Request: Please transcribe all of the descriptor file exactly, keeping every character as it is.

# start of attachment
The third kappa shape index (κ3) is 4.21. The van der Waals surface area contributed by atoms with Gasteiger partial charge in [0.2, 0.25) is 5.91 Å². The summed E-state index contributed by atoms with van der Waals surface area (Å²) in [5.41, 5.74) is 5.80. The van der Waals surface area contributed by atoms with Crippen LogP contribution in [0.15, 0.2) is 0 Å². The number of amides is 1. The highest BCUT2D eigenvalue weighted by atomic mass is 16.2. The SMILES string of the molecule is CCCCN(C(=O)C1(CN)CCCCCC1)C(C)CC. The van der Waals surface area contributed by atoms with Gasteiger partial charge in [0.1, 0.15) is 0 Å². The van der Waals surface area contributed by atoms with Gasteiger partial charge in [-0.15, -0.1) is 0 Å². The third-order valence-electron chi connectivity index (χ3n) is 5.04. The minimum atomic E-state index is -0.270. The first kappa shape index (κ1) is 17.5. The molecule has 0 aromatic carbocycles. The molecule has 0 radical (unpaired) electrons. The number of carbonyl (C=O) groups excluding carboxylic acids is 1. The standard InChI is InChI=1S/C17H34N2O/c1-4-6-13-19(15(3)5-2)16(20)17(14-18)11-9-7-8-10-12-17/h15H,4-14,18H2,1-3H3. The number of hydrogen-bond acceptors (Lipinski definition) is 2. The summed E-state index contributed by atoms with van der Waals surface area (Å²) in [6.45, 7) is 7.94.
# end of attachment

The third kappa shape index (κ3) is 4.21. The van der Waals surface area contributed by atoms with Gasteiger partial charge in [0.2, 0.25) is 5.91 Å². The summed E-state index contributed by atoms with van der Waals surface area (Å²) in [5.41, 5.74) is 5.80. The van der Waals surface area contributed by atoms with Crippen LogP contribution in [0.15, 0.2) is 0 Å². The number of amides is 1. The highest BCUT2D eigenvalue weighted by atomic mass is 16.2. The SMILES string of the molecule is CCCCN(C(=O)C1(CN)CCCCCC1)C(C)CC. The van der Waals surface area contributed by atoms with Gasteiger partial charge in [0.1, 0.15) is 0 Å². The van der Waals surface area contributed by atoms with Gasteiger partial charge in [-0.15, -0.1) is 0 Å². The third-order valence-electron chi connectivity index (χ3n) is 5.04. The minimum atomic E-state index is -0.270. The first kappa shape index (κ1) is 17.5. The molecule has 0 aromatic carbocycles. The molecule has 0 radical (unpaired) electrons. The number of carbonyl (C=O) groups excluding carboxylic acids is 1. The standard InChI is InChI=1S/C17H34N2O/c1-4-6-13-19(15(3)5-2)16(20)17(14-18)11-9-7-8-10-12-17/h15H,4-14,18H2,1-3H3. The number of hydrogen-bond acceptors (Lipinski definition) is 2. The summed E-state index contributed by atoms with van der Waals surface area (Å²) in [6.45, 7) is 7.94.